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The Body Covers: The 6th Conference on Retroviruses and Opportunistic Infections
Session 27: Infection Control

February 1, 1999

Several studies (Abstract #210-215) addressed various aspects of post-exposure prophylaxis, both following occupational (#210-214) and community/sexual exposure (#214, 215). Studies reported on the tolerability and feasibility rather than the effectiveness. However, one disturbing case report (#210) detailed HIV sero-conversion despite 4-drug treatment (AZT, 3TC, DDI, and IDV) following occupational exposure in a nurse who sustained a needle stick. In this report, the nurse sustained the injury with a 21-gauge butterfly from a source case with an HIV viral load of 1540 and CD4 count of 480. The source case was receiving AZT/3TC and had previously received D4T. He also was infected with HCV, which apparently was also transmitted with the injury. After 6 weeks, the nurse discontinued PEP; one month later, she developed acute symptomatic HIV, with a viral load of >750,000. To date, treatment has resulted in containment of viral load (now undetectable), but a gradual decline of her CD4/CD4 ratio has occurred. This represents the first case of PI failure in PEP.

Other, more optimistic reports demonstrated the feasibility of a national PEP Hotline, PEPLine (phone # 888-448-4911) (#211). In this report, data from 5500 calls was reported, two-thirds of which were from percutaneous exposures. One third of the calls came from the exposed HCW, the other from providers. PEP was recommended in 56% of exposures, generally for 2-drug treatment. Rates of tolerance of 3-drug PEP (21.6% stopped due to side effects) and 2-drug PEP (10.4% stopped) in Italy (poster #212) were comparable to US rates. In a similar system in Canada, community exposures, community needle use, or sexual assault accounted for 25% of all calls (#214). And in San Francisco, a new program offering PEP and counseling for community exposures appeared feasible. Thus far, 328 persons had been screened, and 79% of those who began treatment finished a 4-week course, similar to completion rates in HCW's (#215).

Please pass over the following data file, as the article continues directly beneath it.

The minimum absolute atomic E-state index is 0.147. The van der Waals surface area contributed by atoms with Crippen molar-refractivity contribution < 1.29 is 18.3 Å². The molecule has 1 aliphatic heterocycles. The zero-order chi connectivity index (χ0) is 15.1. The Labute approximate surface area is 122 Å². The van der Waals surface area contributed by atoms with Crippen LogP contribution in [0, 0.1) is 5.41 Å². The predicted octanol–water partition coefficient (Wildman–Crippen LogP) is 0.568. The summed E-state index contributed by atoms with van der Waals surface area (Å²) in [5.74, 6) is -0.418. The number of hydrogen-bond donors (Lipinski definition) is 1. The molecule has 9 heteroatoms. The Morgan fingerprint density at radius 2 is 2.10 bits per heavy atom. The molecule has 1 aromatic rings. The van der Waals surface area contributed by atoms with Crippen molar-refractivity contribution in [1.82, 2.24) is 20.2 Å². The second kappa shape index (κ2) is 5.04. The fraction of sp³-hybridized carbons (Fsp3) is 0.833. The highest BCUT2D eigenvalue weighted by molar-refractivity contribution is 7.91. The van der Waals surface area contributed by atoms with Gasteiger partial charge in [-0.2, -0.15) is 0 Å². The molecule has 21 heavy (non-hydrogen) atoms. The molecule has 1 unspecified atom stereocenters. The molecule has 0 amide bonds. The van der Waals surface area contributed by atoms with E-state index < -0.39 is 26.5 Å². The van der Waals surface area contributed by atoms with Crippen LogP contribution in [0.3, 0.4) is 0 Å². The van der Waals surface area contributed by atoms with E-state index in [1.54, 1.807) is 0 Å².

These studies suggest that PEP is feasible in hospitals and the community and that more than three-fourths of persons can finish the regimen. The efficacy of PI-containing regimens remains to be established as the single disturbing report (210) reminds us.

Abstract: Occupational Exposure (Poster session abstracts 210 - 215)

See Also
More News and Research on Post-Exposure HIV Prevention for Occupational Exposure



  
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Please note: Knowledge about HIV changes rapidly. Note the date of this summary's publication, and before treating patients or employing any therapies described in these materials, verify all information independently. If you are a patient, please consult a doctor or other medical professional before acting on any of the information presented in this summary. For a complete listing of our most recent conference coverage, click here.

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